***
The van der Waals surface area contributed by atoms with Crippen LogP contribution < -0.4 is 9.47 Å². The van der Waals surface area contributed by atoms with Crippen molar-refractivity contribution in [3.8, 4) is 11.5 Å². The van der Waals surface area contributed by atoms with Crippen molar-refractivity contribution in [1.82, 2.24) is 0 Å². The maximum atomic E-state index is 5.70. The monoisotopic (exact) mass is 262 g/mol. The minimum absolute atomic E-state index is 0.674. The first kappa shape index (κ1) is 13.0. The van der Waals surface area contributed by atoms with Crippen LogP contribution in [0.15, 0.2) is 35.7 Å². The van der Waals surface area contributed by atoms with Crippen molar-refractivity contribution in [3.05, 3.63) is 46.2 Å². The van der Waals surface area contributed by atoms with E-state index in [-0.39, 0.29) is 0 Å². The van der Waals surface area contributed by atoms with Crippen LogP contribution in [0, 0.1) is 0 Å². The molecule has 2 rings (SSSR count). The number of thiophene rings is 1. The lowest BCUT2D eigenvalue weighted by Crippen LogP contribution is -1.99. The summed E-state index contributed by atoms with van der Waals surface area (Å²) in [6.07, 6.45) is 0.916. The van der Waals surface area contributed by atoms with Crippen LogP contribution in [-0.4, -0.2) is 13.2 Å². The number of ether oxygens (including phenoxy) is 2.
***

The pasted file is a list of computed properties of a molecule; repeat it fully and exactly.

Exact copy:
The van der Waals surface area contributed by atoms with Crippen LogP contribution < -0.4 is 9.47 Å². The van der Waals surface area contributed by atoms with Crippen molar-refractivity contribution in [3.8, 4) is 11.5 Å². The van der Waals surface area contributed by atoms with Crippen molar-refractivity contribution in [1.82, 2.24) is 0 Å². The maximum atomic E-state index is 5.70. The monoisotopic (exact) mass is 262 g/mol. The minimum absolute atomic E-state index is 0.674. The first kappa shape index (κ1) is 13.0. The van der Waals surface area contributed by atoms with Crippen LogP contribution in [0.15, 0.2) is 35.7 Å². The van der Waals surface area contributed by atoms with Crippen molar-refractivity contribution in [3.05, 3.63) is 46.2 Å². The van der Waals surface area contributed by atoms with E-state index in [-0.39, 0.29) is 0 Å². The van der Waals surface area contributed by atoms with Crippen LogP contribution in [0, 0.1) is 0 Å². The molecule has 2 rings (SSSR count). The number of thiophene rings is 1. The lowest BCUT2D eigenvalue weighted by Crippen LogP contribution is -1.99. The summed E-state index contributed by atoms with van der Waals surface area (Å²) in [6.07, 6.45) is 0.916. The van der Waals surface area contributed by atoms with Crippen LogP contribution in [-0.4, -0.2) is 13.2 Å². The number of ether oxygens (including phenoxy) is 2.